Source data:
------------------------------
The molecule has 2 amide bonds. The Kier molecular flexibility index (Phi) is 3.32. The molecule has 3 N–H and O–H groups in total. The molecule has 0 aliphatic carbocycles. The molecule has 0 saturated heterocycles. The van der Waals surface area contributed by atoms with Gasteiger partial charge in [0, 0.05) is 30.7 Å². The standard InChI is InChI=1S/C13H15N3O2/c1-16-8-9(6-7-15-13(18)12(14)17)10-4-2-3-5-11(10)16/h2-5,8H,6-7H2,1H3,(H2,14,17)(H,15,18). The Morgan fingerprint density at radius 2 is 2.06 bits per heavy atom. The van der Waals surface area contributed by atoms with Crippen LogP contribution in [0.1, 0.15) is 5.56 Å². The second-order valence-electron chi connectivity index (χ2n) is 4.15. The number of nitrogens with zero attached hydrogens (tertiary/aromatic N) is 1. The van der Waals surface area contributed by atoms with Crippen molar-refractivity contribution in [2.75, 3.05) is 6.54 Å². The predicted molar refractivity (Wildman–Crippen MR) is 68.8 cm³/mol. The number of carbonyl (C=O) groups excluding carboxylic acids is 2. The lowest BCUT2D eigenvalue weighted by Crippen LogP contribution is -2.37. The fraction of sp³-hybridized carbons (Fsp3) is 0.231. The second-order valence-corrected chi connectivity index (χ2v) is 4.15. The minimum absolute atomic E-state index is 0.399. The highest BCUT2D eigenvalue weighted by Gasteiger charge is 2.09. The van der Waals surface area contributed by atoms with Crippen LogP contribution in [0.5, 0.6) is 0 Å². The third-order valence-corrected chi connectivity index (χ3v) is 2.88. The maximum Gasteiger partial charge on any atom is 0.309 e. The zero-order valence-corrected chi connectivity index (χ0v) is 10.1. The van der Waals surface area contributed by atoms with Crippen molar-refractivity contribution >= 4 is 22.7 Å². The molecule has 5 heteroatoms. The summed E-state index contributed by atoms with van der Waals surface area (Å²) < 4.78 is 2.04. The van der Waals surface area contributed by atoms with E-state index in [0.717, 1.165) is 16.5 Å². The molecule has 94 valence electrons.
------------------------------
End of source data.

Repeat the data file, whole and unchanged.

The molecule has 2 amide bonds. The Kier molecular flexibility index (Phi) is 3.32. The molecule has 3 N–H and O–H groups in total. The molecule has 0 aliphatic carbocycles. The molecule has 0 saturated heterocycles. The van der Waals surface area contributed by atoms with Gasteiger partial charge in [0, 0.05) is 30.7 Å². The standard InChI is InChI=1S/C13H15N3O2/c1-16-8-9(6-7-15-13(18)12(14)17)10-4-2-3-5-11(10)16/h2-5,8H,6-7H2,1H3,(H2,14,17)(H,15,18). The Morgan fingerprint density at radius 2 is 2.06 bits per heavy atom. The van der Waals surface area contributed by atoms with Crippen LogP contribution in [0.1, 0.15) is 5.56 Å². The second-order valence-electron chi connectivity index (χ2n) is 4.15. The number of nitrogens with zero attached hydrogens (tertiary/aromatic N) is 1. The van der Waals surface area contributed by atoms with Crippen molar-refractivity contribution in [2.75, 3.05) is 6.54 Å². The predicted molar refractivity (Wildman–Crippen MR) is 68.8 cm³/mol. The number of carbonyl (C=O) groups excluding carboxylic acids is 2. The lowest BCUT2D eigenvalue weighted by Crippen LogP contribution is -2.37. The fraction of sp³-hybridized carbons (Fsp3) is 0.231. The second-order valence-corrected chi connectivity index (χ2v) is 4.15. The minimum absolute atomic E-state index is 0.399. The highest BCUT2D eigenvalue weighted by Gasteiger charge is 2.09. The van der Waals surface area contributed by atoms with Crippen LogP contribution in [0.5, 0.6) is 0 Å². The third-order valence-corrected chi connectivity index (χ3v) is 2.88. The maximum Gasteiger partial charge on any atom is 0.309 e. The zero-order valence-corrected chi connectivity index (χ0v) is 10.1. The van der Waals surface area contributed by atoms with Crippen molar-refractivity contribution >= 4 is 22.7 Å². The molecule has 5 heteroatoms. The summed E-state index contributed by atoms with van der Waals surface area (Å²) < 4.78 is 2.04. The van der Waals surface area contributed by atoms with E-state index in [0.717, 1.165) is 16.5 Å². The molecule has 94 valence electrons.